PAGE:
• The huddle is a kind of addition to company-wide emails, since many people don’t read emails in detail, and emails aren’t interactive.
  • Will this work when there’s 50 of us? We’ll see! Maybe we won’t even have a centralised office by then!

  1. A quick google doesn’t show up any popular results under that title, though I’m sure they exist, it’s not that original!

  2. Worry not, I’m moving this weekend – my new route will be both shorter and quieter!

The advice process – definition and usage tips

One of the immediately interesting ideas I picked up from Reinventing Organizations (and since have discovered in other places, like Joy at Work) is the “Advice Process”. This is a decision model that works very well to replace both the top-down decision model and the consensus-based decision model, both of which have serious flaws in practice and theory both.

So far, we’ve been using the Advice Process at GrantTree for about 3 months now (since August 2014, in case you’re reading this much later), and it’s worked well (with some hiccups around decisions about pay – more on this further down). We’ve learned a few things about how to use it or fail to use it properly, and I thought I’d share these thoughts, three months in. First, though, a bit of background…

How do you end up with the Advice Process?

The advice process is a natural progression from the other two obvious decision models in startups. The default is the top-down model. It’s the dominant decision model in business today and most startups will default towards this unless the subject is given some thought. It can certainly work, and does in fact work for many large companies, but I believe it is inferior to both the consensus model and the advice model.

In the top-down model, decisions are ultimately made at the top of the company (e.g. by the founders and chief executives). Often, a single person has ultimate power to make every decision, and uses it regularly. By default, every important decision must rise to the top. Some less important decisions are delegated, but generally people avoid making decisions without their boss’s approval because they frequently don’t have enough information to make those decisions. This is very typical of closed cultures where secrecy is the norm – and is in fact the only decision model that can work there, since the lack of information sharing makes it a self-fulfilling prophecy that the lower strata simply cannot make the big, important decisions.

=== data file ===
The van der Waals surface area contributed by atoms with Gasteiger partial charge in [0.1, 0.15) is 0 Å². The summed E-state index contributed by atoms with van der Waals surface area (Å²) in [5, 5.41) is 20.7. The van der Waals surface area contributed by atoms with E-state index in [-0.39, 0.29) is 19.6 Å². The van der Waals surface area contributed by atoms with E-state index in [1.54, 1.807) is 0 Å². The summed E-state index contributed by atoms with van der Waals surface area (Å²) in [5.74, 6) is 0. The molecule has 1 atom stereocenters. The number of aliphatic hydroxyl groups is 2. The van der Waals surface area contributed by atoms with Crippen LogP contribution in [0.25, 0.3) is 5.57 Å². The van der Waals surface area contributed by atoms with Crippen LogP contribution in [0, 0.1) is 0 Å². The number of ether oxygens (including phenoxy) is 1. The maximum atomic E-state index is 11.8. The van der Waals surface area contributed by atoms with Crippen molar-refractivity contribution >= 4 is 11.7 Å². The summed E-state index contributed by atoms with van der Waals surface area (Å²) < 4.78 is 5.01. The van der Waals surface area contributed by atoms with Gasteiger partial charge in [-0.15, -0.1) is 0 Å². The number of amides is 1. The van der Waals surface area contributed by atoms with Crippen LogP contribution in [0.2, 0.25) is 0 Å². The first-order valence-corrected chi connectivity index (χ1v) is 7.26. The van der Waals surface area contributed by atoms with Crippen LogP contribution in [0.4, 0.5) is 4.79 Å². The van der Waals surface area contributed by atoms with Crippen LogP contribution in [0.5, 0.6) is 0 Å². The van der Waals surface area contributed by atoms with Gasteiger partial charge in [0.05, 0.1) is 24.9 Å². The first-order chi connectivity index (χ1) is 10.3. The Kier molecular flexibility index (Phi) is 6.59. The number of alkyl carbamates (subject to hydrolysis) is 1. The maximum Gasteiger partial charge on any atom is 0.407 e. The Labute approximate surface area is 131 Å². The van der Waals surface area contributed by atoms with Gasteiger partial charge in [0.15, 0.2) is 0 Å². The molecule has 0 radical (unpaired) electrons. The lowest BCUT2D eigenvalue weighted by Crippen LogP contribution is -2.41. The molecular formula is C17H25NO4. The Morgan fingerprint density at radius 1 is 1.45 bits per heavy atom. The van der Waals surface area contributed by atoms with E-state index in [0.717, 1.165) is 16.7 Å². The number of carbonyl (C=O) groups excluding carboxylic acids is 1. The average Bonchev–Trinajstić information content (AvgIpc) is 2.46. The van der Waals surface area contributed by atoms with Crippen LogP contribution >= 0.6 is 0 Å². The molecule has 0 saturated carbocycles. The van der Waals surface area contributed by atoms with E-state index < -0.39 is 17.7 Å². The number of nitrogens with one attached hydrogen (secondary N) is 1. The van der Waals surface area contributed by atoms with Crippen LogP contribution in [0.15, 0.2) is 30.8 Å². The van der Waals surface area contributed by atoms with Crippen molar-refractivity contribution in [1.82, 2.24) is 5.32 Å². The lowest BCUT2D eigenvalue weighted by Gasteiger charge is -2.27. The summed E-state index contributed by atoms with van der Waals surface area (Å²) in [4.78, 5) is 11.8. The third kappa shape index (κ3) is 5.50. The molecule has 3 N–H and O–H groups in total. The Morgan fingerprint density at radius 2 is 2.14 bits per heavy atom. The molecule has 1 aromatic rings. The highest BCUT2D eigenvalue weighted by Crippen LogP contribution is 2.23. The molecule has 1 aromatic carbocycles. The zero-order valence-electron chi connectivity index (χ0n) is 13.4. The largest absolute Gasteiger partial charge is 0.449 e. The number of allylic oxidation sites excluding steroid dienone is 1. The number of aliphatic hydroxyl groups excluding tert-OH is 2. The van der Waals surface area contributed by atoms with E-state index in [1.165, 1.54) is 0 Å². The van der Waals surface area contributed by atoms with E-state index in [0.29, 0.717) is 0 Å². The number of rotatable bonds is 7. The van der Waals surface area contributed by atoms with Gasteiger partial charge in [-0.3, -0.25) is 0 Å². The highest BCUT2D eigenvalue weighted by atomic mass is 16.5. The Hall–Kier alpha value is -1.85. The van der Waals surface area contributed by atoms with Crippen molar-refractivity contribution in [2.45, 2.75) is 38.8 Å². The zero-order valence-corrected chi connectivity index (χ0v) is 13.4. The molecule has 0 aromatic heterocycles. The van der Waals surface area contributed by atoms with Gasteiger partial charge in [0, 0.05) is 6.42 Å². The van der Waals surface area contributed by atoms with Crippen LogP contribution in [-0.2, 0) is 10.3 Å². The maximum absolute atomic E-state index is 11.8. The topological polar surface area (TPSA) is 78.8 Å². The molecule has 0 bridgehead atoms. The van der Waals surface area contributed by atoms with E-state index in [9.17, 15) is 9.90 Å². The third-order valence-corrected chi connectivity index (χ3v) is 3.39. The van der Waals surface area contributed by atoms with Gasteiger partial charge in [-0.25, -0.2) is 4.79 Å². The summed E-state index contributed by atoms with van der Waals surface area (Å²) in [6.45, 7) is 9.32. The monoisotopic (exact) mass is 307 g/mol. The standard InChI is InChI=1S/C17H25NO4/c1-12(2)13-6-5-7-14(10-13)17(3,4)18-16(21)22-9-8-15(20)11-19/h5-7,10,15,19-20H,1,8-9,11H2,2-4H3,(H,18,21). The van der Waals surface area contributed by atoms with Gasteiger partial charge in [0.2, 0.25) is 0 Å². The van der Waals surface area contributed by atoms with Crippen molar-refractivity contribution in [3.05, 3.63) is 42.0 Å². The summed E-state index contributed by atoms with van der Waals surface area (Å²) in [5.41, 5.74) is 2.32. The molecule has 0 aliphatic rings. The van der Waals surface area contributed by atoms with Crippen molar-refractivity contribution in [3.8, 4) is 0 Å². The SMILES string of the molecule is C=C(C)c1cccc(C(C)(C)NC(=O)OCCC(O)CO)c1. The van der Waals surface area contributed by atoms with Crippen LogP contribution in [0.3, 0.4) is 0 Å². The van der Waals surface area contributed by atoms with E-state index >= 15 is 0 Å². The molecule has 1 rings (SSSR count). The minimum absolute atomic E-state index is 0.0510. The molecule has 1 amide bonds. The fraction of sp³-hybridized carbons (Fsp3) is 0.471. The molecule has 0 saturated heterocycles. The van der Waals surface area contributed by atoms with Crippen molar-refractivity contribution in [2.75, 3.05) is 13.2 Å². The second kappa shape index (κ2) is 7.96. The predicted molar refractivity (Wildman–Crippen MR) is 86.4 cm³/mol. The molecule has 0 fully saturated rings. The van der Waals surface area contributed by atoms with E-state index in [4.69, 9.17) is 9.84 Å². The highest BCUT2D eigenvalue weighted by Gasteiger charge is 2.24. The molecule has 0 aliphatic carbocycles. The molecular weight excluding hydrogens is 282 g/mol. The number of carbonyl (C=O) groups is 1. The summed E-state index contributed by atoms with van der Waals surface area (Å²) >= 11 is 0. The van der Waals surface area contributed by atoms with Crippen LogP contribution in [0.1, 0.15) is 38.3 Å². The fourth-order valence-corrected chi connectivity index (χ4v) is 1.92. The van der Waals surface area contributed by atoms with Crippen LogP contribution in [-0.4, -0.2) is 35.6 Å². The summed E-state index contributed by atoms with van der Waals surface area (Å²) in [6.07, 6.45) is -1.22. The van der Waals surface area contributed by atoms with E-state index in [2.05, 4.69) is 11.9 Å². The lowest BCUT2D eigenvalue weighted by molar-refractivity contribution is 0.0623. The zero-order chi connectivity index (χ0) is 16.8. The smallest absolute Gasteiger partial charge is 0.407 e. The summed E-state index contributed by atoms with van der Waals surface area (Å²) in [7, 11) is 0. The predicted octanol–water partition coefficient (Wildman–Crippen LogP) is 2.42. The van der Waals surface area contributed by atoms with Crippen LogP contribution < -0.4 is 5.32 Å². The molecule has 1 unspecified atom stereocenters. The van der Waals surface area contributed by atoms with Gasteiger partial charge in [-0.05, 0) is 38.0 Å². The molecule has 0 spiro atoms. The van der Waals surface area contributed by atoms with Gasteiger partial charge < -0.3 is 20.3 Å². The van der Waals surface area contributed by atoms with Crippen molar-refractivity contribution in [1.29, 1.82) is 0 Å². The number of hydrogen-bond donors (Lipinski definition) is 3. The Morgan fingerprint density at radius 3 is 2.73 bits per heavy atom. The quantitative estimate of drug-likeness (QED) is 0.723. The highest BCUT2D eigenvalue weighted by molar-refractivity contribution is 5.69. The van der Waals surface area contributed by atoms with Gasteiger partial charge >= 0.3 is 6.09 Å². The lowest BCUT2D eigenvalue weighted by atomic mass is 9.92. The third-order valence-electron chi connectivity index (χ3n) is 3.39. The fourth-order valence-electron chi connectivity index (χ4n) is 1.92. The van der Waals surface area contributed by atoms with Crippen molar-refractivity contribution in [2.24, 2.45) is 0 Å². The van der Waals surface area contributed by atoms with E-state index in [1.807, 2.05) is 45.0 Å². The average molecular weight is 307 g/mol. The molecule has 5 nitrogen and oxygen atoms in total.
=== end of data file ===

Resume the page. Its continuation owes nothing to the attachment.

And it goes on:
Some people are happy with that. Others really hate it. Some, like Tony Hsieh, will rather sell their company than continue working there once they’ve built this sort of culture1. The natural reaction is to say “rather than concentrate all the decision making at the top, let’s distribute decision power; everyone should have a say!” Enter the consensus model.

In the consensus model, everyone agrees before a decision is made. I believe this model is superior to the top-down model, for the simple reason that it engages everyone. It may be less efficient at making decisions, but as part of a culture of involving everyone in running the company (which requires a lot of transparency) it results in far more motivated people and therefore, in my opinion, it is better than the top-down process despite its flaws. What are its flaws? Well, it’s very slow, first of all – getting everyone to agree takes time. It’s also prone to politics – people spending energy building support for their proposals rather than getting things done.

One way to see the consensus model’s failure is that instead of giving everyone the power to make decisions (its intended aim) it gives everyone the power to stop everyone else from making decisions. Ouch.

Enter the advice process.

The Advice Process

Here is the way we defined the advice process within GrantTree:

Anyone can make any decision they feel comfortable making. However, before they make that decision, they must ask those who will be impacted by that decision, and those who are experts on that subject, for advice. They are free to disregard the advice and make the decision the way they wanted to anyway, but they must first ask for advice.

Important: this is about getting feedback/input into your decision, not about building consensus. Do not use the advice process to try and browbeat people into agreement or to build political support for your decision. You don’t need people to agree. You don’t need political support. You just need input to make sure that you make the right decision.

It seems very obvious and elegant in retrospect, and it’s no surprise that many advanced open cultures have evolved similar decision processes in parallel. Lucky for us building companies in 2014, we don’t have to reinvent the wheel: we can just read books and blog posts about it and copy the best ideas!

The core is so simple: if you want to empower people to make decisions, let them make decisions. Boom.

However, in practice, there can be a few snags in the way you implement the advice process. I’ve noticed some, and they are outlined below. Hopefully they’ll help some people.

The right reasons

First of all, in order to work, the advice process must be brought in for the right reasons: i.e., it must be about enabling everyone in the company to make decisions. I’ve observed a case where a partner in a small firm brought in the advice process in order to justify making a decision which everyone else disagreed with. That’s not going to work.